The intersection of 96th Street and Allisonville Road in the part of greater Indianapolis known as the town of Fisehrs is a busy one -- about 55,000 cars pass through every day -- and the average delay ranges from 35 seconds to 80 seconds depending on the time of day. They have a plan to reduce the average delay to 10 to 35 seconds, and this is a new one for me:
Fishers agreed to pay R.W. Armstrong and sub-consultant A & F Engineering up to $627,100 to determine how to turn the intersection into a "Michigan Left" -- or median U-turn -- configuration. The six council members present unanimously approved the contract and design.
The new design will require drivers wishing to turn left to go straight or turn right at the main intersection and then make a U-turn at one of four auxiliary intersections.
Town officials say that would yield the best traffic flow improvements for a relatively low cost and small amount of right-of-way acquisition.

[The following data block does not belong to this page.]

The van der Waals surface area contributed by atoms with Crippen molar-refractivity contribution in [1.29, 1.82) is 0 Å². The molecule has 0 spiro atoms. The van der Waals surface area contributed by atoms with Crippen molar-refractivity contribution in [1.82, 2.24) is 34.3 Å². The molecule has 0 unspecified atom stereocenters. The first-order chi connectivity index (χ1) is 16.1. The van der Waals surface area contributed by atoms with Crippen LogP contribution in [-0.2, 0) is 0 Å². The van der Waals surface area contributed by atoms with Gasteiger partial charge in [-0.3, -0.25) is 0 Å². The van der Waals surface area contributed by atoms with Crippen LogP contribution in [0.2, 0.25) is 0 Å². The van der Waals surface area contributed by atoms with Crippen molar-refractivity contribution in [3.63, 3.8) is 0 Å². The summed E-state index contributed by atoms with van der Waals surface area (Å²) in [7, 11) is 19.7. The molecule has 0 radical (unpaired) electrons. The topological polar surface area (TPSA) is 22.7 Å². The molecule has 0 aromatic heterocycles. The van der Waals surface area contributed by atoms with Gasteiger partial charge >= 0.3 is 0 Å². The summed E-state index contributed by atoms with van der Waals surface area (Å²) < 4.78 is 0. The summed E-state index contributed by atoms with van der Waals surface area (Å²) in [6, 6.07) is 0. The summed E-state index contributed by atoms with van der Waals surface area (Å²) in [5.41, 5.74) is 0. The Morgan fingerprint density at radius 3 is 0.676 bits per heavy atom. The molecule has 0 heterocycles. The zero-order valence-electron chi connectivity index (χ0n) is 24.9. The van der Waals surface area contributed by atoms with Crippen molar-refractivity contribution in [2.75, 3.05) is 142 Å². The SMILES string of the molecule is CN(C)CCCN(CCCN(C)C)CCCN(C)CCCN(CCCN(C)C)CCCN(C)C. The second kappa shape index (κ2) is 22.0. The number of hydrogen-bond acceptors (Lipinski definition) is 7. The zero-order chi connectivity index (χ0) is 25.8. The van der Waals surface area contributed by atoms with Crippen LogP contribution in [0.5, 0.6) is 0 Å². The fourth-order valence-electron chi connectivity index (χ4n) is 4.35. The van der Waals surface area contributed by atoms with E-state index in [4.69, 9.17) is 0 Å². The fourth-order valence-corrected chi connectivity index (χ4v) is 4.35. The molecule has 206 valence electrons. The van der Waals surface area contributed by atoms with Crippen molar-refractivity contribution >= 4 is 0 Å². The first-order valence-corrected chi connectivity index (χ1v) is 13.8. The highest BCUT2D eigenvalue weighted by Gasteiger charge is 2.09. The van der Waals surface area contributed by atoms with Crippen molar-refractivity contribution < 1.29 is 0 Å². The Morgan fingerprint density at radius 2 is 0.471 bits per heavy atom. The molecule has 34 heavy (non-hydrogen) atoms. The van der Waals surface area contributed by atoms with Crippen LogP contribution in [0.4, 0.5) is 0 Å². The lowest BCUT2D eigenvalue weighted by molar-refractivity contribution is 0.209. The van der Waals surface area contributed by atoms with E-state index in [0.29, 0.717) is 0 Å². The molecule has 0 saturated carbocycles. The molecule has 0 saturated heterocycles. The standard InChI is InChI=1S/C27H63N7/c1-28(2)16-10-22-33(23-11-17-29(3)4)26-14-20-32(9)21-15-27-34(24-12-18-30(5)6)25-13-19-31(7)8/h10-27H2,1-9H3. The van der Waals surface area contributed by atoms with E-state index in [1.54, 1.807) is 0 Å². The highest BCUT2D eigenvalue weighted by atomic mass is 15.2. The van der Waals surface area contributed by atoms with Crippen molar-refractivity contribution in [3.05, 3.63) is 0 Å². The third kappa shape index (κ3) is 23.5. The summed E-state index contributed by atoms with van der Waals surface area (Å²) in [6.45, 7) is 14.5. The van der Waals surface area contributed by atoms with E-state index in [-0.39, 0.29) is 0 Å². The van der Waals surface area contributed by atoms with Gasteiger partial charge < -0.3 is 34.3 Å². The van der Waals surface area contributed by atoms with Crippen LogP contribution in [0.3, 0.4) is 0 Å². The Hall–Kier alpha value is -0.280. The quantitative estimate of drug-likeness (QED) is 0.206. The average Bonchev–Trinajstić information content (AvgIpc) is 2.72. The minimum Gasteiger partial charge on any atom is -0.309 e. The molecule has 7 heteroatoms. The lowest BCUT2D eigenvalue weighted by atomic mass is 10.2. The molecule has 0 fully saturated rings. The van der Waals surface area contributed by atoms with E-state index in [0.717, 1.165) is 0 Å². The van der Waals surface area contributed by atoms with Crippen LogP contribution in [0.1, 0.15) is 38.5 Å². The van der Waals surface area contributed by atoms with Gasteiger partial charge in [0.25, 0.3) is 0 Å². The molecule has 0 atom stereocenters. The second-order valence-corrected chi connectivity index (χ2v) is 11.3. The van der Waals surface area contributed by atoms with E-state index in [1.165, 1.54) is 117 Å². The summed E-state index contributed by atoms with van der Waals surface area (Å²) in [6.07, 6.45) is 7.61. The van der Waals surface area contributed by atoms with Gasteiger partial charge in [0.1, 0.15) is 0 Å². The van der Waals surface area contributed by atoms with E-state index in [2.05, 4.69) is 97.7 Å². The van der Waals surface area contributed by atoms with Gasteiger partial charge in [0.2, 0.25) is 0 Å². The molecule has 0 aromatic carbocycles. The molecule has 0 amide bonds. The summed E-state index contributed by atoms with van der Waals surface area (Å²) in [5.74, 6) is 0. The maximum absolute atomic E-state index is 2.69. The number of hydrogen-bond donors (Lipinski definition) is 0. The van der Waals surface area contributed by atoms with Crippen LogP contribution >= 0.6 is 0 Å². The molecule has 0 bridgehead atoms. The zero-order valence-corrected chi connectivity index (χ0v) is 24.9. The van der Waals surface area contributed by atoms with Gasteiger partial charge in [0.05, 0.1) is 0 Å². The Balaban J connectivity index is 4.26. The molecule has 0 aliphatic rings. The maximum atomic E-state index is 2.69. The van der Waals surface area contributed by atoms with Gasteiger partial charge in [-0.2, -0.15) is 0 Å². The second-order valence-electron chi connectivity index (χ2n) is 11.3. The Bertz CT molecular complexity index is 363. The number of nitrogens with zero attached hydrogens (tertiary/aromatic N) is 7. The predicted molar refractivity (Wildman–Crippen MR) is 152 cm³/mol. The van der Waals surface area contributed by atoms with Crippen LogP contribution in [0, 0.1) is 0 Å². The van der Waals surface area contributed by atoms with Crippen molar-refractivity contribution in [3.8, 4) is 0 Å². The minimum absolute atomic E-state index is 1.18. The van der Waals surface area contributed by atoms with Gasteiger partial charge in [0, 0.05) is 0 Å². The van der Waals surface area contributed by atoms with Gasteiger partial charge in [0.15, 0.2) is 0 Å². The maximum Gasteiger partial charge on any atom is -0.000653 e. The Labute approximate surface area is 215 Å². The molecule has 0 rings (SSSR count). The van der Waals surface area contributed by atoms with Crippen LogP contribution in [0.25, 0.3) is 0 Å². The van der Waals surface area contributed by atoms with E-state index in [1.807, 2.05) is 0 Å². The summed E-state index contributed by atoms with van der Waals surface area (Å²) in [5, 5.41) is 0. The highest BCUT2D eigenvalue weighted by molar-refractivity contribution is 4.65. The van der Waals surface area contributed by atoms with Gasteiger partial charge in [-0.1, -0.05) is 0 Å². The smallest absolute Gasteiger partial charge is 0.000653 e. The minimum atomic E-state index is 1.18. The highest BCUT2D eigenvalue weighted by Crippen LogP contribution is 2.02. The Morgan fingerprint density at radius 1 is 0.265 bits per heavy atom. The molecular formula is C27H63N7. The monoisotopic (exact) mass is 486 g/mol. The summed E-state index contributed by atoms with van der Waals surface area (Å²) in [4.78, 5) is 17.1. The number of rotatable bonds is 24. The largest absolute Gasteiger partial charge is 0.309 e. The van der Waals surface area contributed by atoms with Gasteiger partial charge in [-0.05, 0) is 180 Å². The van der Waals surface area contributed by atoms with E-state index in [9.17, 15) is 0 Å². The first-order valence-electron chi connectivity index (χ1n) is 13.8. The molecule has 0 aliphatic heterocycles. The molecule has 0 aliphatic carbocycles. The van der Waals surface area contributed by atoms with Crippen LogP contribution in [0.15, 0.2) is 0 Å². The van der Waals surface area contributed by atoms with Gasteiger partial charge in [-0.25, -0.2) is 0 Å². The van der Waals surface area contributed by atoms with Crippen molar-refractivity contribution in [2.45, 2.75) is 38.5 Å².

So, going straight through the intersection and doing a u-turn to go right instead of going left is a "Michigan left." I wondered if the name was a derogatory knock on the Wolverine State, but it turns out the turns were invented there, all the way back in the 1960s. They're trying them in Plano, outside Dallas, and it's got drivers a little perturbed:
After it opened, the new configuration led to some driver confusion but no accidents. Police stopped about 30 motorists per hour to educate them on the new turn.
Phyllis Eugene was among several dozen drivers who stopped in the former left turn lane on Legacy and prepared to make a turn onto Preston. Plano Police Sgt. A.D. Paul stepped in front of her car.
"We've got a new traffic design," he told her as he handed her a card explaining how to navigate the new configuration. "You've got to go straight."
"All the time?" asked Eugene, who was driving to a dentist appointment. "What are we going to do?"
All the time? No, girlie, just when you feel like it. This is Texas, after all.
This reminds of the very, very old joke about the guy who asks for directions at a train station. "Go left, and you'll be right," he is told. "Well, you don't have to get smart-alecky about it," he replies. "OK, fine. Go right, and you'll be left."